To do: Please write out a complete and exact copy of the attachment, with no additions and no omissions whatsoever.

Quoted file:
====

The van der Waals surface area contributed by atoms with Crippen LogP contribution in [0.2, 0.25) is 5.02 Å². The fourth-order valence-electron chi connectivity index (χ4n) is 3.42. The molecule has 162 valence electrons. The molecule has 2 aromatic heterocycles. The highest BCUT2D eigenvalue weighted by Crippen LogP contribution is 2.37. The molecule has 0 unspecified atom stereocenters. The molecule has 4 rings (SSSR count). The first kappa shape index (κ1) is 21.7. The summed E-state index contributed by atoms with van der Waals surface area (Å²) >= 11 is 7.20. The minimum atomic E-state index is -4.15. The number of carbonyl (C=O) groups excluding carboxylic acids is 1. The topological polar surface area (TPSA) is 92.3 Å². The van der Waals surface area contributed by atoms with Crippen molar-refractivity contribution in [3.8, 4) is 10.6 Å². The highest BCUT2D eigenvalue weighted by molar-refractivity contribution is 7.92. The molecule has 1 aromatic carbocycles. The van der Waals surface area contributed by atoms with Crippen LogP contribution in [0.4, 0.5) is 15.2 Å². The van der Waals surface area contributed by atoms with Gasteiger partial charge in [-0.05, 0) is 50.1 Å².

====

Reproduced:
The van der Waals surface area contributed by atoms with Crippen LogP contribution in [0.2, 0.25) is 5.02 Å². The fourth-order valence-electron chi connectivity index (χ4n) is 3.42. The molecule has 162 valence electrons. The molecule has 2 aromatic heterocycles. The highest BCUT2D eigenvalue weighted by Crippen LogP contribution is 2.37. The molecule has 0 unspecified atom stereocenters. The molecule has 4 rings (SSSR count). The first kappa shape index (κ1) is 21.7. The summed E-state index contributed by atoms with van der Waals surface area (Å²) >= 11 is 7.20. The minimum atomic E-state index is -4.15. The number of carbonyl (C=O) groups excluding carboxylic acids is 1. The topological polar surface area (TPSA) is 92.3 Å². The van der Waals surface area contributed by atoms with Crippen molar-refractivity contribution in [3.8, 4) is 10.6 Å². The highest BCUT2D eigenvalue weighted by molar-refractivity contribution is 7.92. The molecule has 1 aromatic carbocycles. The van der Waals surface area contributed by atoms with Crippen LogP contribution in [0.4, 0.5) is 15.2 Å². The van der Waals surface area contributed by atoms with Gasteiger partial charge in [-0.05, 0) is 50.1 Å².